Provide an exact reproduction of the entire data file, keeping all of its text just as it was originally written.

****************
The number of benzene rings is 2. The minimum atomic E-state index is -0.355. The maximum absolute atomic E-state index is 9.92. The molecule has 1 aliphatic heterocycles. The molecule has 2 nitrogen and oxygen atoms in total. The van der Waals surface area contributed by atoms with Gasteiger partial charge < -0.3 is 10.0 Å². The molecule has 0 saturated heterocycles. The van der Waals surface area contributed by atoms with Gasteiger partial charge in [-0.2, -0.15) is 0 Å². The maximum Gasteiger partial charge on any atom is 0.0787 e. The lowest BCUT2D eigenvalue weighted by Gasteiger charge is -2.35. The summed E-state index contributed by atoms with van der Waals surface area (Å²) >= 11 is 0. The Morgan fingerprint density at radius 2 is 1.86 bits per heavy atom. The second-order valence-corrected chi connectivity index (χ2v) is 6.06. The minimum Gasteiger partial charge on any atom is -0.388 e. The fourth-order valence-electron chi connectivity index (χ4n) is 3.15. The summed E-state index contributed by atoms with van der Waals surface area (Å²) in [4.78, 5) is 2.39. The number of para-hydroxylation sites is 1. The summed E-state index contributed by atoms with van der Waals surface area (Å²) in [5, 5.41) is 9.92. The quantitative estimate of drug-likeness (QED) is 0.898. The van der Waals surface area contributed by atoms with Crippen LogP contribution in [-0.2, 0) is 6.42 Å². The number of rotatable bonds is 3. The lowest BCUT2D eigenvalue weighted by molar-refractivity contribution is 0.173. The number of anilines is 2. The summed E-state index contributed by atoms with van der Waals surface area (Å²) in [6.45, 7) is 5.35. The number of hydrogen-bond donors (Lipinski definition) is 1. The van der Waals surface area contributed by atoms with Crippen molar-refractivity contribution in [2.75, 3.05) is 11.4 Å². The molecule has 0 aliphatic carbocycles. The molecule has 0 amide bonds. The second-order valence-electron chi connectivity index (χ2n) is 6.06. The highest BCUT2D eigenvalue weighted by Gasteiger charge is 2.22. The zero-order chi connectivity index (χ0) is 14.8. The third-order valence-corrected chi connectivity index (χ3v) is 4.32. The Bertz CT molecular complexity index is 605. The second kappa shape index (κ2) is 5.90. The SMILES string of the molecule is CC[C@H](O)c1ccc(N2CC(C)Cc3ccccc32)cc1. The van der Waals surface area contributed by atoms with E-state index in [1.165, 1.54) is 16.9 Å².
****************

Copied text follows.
The number of benzene rings is 2. The minimum atomic E-state index is -0.355. The maximum absolute atomic E-state index is 9.92. The molecule has 1 aliphatic heterocycles. The molecule has 2 nitrogen and oxygen atoms in total. The van der Waals surface area contributed by atoms with Gasteiger partial charge < -0.3 is 10.0 Å². The molecule has 0 saturated heterocycles. The van der Waals surface area contributed by atoms with Gasteiger partial charge in [-0.2, -0.15) is 0 Å². The maximum Gasteiger partial charge on any atom is 0.0787 e. The lowest BCUT2D eigenvalue weighted by Gasteiger charge is -2.35. The summed E-state index contributed by atoms with van der Waals surface area (Å²) >= 11 is 0. The Morgan fingerprint density at radius 2 is 1.86 bits per heavy atom. The second-order valence-corrected chi connectivity index (χ2v) is 6.06. The minimum Gasteiger partial charge on any atom is -0.388 e. The fourth-order valence-electron chi connectivity index (χ4n) is 3.15. The summed E-state index contributed by atoms with van der Waals surface area (Å²) in [4.78, 5) is 2.39. The number of para-hydroxylation sites is 1. The summed E-state index contributed by atoms with van der Waals surface area (Å²) in [5, 5.41) is 9.92. The quantitative estimate of drug-likeness (QED) is 0.898. The van der Waals surface area contributed by atoms with Crippen LogP contribution in [-0.2, 0) is 6.42 Å². The number of rotatable bonds is 3. The lowest BCUT2D eigenvalue weighted by molar-refractivity contribution is 0.173. The number of anilines is 2. The summed E-state index contributed by atoms with van der Waals surface area (Å²) in [6.45, 7) is 5.35. The number of hydrogen-bond donors (Lipinski definition) is 1. The van der Waals surface area contributed by atoms with Crippen molar-refractivity contribution in [2.75, 3.05) is 11.4 Å². The molecule has 0 aliphatic carbocycles. The molecule has 0 amide bonds. The second-order valence-electron chi connectivity index (χ2n) is 6.06. The highest BCUT2D eigenvalue weighted by Gasteiger charge is 2.22. The zero-order chi connectivity index (χ0) is 14.8. The third-order valence-corrected chi connectivity index (χ3v) is 4.32. The Bertz CT molecular complexity index is 605. The second kappa shape index (κ2) is 5.90. The SMILES string of the molecule is CC[C@H](O)c1ccc(N2CC(C)Cc3ccccc32)cc1. The van der Waals surface area contributed by atoms with E-state index in [1.165, 1.54) is 16.9 Å².